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Naunton J. Oxford University Press, - 82 pages. Clockwise is an intensive refresher course in general English for adults, with an emphasis on improving. Naunton J. Oxford University Press, - pages. Clockwise is an intensive refresher course in general English for adults, with an emphasis on improving. Clockwise Upper-Intermediate Classbook book. Read reviews from world's largest community for readers. This is an intensive refresher course.
Inset to panels a and d show schematically the angular configuration of two Types of NWs. Schematic pictures of each NW is shown in upper section of the corresponding panel. Legends of panels a to e are same only shown in panel c. Full size image According to the angular dependence plots, the coercivity or switching field increases as a function of magnetization angle. Therefore, we find out that the magnetization reversal is controlled by the propagation of a vortex domain wall known also as the Bloch-point domain wall in magnetic nanotubes and nanowires 31 , 33 , For all the modulated diameter nanowires, the fitting procedure was repeated for different D values including DMax, DMin, and DMean and the results are plotted in Fig.
As evidenced from the plots, the experimental data are well fitted to the maximum diameter or wider segment for Type II NWs, particularly for small angles. This is a general behavior of diameter modulated magnetic nanowires with single giant Barkhausen jump where no abrupt small jump occurs and it follows the magnetization switching at the wider diameter segment, Dmax, as has been also shown also by Palmero et al. In contrast, that is not the case for Type I NWs and it is very likely that an imaginary mean value between wide and narrow diameters called mean diameter, Dmean rather closely fits to the experimental data, though some discrepancy exists.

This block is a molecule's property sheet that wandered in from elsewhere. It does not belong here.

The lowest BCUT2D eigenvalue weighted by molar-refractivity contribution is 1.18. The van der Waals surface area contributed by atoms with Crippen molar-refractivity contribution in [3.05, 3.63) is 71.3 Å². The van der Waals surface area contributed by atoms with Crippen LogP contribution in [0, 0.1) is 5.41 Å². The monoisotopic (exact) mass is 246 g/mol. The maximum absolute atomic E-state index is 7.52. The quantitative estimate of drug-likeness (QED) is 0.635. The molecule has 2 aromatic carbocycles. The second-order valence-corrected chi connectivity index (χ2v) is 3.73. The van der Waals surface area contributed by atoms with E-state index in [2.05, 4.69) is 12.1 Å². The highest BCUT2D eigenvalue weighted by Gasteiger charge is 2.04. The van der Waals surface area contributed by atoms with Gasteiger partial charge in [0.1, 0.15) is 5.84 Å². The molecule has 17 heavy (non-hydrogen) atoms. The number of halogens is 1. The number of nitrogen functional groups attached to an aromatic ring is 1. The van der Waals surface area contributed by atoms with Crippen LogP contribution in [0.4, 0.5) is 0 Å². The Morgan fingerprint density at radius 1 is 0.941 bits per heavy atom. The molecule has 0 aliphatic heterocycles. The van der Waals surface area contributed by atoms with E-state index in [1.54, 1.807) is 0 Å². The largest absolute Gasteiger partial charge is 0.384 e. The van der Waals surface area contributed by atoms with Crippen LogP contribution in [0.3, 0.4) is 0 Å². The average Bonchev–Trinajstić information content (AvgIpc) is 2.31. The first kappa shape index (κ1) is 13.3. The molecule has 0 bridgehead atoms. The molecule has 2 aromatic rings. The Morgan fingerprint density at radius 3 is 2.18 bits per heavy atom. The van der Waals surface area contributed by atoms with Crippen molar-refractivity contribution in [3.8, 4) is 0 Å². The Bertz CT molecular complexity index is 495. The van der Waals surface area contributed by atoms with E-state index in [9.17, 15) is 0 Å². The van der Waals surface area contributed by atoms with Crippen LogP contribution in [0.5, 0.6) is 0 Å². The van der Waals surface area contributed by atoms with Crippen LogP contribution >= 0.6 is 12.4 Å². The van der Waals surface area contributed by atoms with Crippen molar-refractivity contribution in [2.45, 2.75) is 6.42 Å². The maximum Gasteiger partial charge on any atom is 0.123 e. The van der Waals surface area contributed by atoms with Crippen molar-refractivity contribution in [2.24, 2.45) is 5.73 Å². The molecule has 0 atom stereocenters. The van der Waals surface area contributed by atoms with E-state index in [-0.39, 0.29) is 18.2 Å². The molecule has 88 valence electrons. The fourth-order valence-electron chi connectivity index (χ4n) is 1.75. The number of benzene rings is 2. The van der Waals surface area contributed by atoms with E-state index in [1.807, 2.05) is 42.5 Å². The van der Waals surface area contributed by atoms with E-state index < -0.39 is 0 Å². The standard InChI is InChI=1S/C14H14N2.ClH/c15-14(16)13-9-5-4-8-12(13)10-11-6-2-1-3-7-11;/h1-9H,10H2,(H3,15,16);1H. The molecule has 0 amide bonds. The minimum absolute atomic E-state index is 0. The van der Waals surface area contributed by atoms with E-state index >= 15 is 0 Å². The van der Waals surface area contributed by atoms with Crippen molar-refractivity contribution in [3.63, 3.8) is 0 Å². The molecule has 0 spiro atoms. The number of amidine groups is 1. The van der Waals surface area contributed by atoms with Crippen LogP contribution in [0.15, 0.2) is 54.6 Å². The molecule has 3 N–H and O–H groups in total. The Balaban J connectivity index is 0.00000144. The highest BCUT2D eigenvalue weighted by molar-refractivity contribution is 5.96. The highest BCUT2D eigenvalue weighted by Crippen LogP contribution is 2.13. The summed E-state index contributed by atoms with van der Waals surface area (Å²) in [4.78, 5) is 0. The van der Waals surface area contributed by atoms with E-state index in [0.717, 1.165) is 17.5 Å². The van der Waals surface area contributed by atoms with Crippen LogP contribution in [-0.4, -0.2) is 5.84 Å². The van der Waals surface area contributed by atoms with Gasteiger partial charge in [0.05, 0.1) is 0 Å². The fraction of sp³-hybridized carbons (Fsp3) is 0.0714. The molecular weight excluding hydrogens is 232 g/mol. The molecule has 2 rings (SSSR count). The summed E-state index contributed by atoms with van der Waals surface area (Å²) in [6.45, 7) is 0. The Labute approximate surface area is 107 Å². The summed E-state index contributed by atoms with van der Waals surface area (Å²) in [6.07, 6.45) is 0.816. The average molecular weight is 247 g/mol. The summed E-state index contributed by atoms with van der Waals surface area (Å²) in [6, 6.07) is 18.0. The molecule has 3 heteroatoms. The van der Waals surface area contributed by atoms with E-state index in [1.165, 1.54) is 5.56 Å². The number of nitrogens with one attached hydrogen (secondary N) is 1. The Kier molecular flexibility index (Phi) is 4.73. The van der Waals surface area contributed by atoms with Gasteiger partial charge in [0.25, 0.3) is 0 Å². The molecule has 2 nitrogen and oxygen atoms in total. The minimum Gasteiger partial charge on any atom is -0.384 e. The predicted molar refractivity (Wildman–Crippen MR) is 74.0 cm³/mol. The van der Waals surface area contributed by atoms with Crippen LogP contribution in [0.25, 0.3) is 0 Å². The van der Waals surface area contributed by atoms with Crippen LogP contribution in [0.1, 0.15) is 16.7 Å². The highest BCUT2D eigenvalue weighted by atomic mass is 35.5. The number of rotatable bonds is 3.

The discrepancy between the theoretical curves and experimental data of the coercivity for Type I NWs is observed very likely due to the small switching field in magnetization loops.
The variation of the terminating switching field or the coercivity assumed here is far beyond the theoretical curve driven for nanowires with a straight diameter of Dmax and is close to the curve plotted for Dmean. This means that the magnetization takes places by a complex contribution from either wide or narrow segments.
The increasing trend of the switching field or the coercivity is evident as a similar behavior for all types of nanowires studied, see Fig. To understand the magnetization behavior of Type I nanowires, we have conducted a careful analysis on the angular dependence to interpret the existence of the abrupt jumps and clarify i how the magnetization process occurs, ii which segment, narrower or wider in diameter, controls the process and iii the switching sequence at reversal.
The switching fields are marked by S1, S2, S3 and S4, where both S2 and S3 denote the small or initiating switching fields and both S1 and S4 are terminating final magnetization states i.